Posts Tagged: books

Making Things Happen

Scott Berkun offers a great excerpt from his book Making Things Happen. He views project management as basically managing priorities:

  • Everything can be represented in an ordered list. Most of the work of project management is correctly prioritizing things and leading the team in carrying them out.
  • The three most basic ordered lists are: project goals (vision), list of features, and list of work items. They should always be in sync with each other. Each work item contributes to a feature, and each feature contributes to a goal.

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The Non-Designer’s Design & Type Books — Robin Williams

The Non-Designer's Design and Type BooksThis is a decent overview of graphic design and layout. Everybody who has to design a poster, web page or invitation should read it. And that’s no chore, because it’s an easy and fun read.

This book is an updated compilation of two of Williams’s previous books: The Non-Designer’s Design Book and, unsurprisingly, The Non-Designer’s Type Book. The first half is about design. Williams presents four fundamental layout concepts: Proximity, Alignment, Repetition, Contrast. (I list them in this order because PARC is a better acronym than the reverse.) Most of the rest of this part consists of elaborations and applications of these basics. Continue reading “The Non-Designer’s Design & Type Books — Robin Williams” →

UIs for rarely-used functions

Designing from Both Sides of the ScreenHow do you design interface elements that most users don’t use, but some users use all the time? And what about functions that are used by everybody, but only a few times? The answer depends on the context, but Ellen Isaacs and Alan Walendowski’s book Designing from Both Sides of the Screen has a useful set of guidelines. It’s a handy initial approximation to aid your design thinking. Continue reading “UIs for rarely-used functions” →

Designing the Obvious — Robert Hoekman, Jr

Designing the ObviousThe title of this book describes the web application design strategy presented within. Hoekman calls it the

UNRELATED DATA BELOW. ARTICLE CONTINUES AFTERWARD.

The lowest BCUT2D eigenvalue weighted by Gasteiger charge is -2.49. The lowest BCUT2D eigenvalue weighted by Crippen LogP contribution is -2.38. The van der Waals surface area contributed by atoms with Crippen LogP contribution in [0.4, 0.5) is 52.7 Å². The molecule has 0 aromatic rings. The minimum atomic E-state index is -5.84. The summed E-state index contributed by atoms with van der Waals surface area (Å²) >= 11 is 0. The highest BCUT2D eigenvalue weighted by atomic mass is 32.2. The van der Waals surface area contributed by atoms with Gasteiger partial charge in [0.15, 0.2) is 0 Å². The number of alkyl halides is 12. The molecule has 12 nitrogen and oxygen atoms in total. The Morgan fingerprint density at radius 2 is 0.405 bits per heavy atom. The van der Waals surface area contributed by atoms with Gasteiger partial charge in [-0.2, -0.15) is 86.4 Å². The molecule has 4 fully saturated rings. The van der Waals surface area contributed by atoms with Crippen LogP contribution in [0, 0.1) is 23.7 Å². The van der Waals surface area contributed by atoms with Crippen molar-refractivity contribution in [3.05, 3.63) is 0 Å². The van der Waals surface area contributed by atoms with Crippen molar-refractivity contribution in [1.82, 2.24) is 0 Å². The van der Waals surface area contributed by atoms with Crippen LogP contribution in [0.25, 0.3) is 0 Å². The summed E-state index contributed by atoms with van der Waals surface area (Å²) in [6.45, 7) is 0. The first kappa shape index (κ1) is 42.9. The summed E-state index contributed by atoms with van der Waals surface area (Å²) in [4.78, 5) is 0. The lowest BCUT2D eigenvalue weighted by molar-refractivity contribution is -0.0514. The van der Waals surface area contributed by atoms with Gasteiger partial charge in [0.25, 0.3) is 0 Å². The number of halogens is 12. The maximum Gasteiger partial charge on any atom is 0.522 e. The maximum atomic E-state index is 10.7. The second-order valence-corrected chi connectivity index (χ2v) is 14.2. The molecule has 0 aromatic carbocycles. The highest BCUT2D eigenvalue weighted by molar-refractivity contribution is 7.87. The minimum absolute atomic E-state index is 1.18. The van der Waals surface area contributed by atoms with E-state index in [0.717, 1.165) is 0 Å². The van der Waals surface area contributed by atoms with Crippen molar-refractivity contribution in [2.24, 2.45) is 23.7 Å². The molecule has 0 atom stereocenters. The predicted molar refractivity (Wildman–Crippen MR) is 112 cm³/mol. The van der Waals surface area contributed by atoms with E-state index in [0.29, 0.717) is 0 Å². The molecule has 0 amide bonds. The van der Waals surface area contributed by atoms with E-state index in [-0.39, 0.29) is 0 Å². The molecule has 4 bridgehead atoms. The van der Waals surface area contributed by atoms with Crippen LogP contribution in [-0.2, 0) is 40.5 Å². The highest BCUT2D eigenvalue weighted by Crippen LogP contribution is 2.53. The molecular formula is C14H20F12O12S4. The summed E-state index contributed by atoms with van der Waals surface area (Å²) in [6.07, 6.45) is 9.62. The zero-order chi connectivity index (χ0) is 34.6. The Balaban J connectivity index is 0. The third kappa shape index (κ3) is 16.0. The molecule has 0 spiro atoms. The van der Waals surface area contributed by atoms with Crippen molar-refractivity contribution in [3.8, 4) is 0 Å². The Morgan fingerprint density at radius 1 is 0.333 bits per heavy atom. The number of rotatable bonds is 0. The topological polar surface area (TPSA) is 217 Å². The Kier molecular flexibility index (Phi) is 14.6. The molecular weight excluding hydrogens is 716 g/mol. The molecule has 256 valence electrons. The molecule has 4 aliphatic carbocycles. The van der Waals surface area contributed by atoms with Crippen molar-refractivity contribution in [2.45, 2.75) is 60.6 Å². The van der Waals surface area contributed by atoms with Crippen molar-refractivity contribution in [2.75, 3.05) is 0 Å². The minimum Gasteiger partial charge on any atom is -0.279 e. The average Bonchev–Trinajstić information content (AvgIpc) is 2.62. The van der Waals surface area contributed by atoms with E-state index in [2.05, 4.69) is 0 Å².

Framework for Obvious Design:

  • Know what to build — the conceptual element
  • Know what makes it great — the application element
  • Know the best ways to implement it — the interaction element

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The Inmates Are Running the Asylum — Alan Cooper

The Inmates Are Running the AsylumThis is a passionate polemic on the dark side of rampant software technology. But it also shows a way out, and that is (cue celestial choirs) Interaction Design. Continue reading “The Inmates Are Running the Asylum — Alan Cooper” →

A Project Guide to UX Design — Russ Unger & Carolyn Chandler

A Project Guide to UX DesignThis is an overview of the entire world of user experience (UX) design from the point of view of a dedicated UX practitioner. It covers the UX side of project management, client interaction, design, development, and testing. Despite the broad coverage, its focus on the practitioner means it goes into a bit more depth than many such books.

The book includes good discussions of personas, user-centered design, user testing, wireframes, prototyping and more. Continue reading “A Project Guide to UX Design — Russ Unger & Carolyn Chandler” →

The Laws of Simplicity — John Maeda

The Laws of SimplicityThis simple book is worth reading for its mindset rather than for any concrete ideas. Maeda gives ten “laws” of simplicity, but they’re really pretty arbitrary. The tenth law is just a slogan (although a good one), and there are three extra laws at the end. Clearly he was intent on having ten laws in his list.

Here’s my interpretation of the laws:

Thoughtful reduction yields simplicity.
Organisation makes complex systems appear simple.
Savings in time feel like simplicity.
Knowledge makes everything simpler.
Simplicity and complexity need each other.
Simplicity needs a sympathetic context.
More emotions are better than less.
In simplicity we trust.
But some things cannot be made simple.

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Don’t Make Me Think! — Steve Krug

Don't Make Me Think! at amazon.comTo mark World Usability Day 2009, here’s a review of a classic book on usability for web sites and applications. A lot of the information and advice seems obvious once you’ve read it, but judging by the websites that litter the web, it’s not always obvious when you’re building sites. If all web designers and developers read this book, the web would be a better place. And hey, it’s fun to read. Here are some of the book’s highlights. Continue reading “Don’t Make Me Think! — Steve Krug” →

Forms that Work — Jarrett & Gaffney

Forms that WorkForms That Work is a practical book dedicated to making web forms usable and useful. It gathers a heap of information together, with helpful summaries and guidelines to make it easy to create web forms that people will actually use.

Here is a summary of some points that I found particularly helpful. This gives the flavour of the book and serves as a reminder for me at least. For all the background information, you’ll need to read the book itself.
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Web Word Wizardry — Rachel McAlpine

Web Word WizardryI read this good short guide to writing for the web a year or two ago. Even though the book is a few years old now, its advice is still relevant: Web technologies change quickly, but the rules for good web writing are the same now as they were when the web was new.

I learned a lot from the sections on writing for international users, specifically for users who aren’t proficient at reading English. Short, active sentences without complicated words. It has helped me respond usefully to comments on this website, which has readers from all over the world.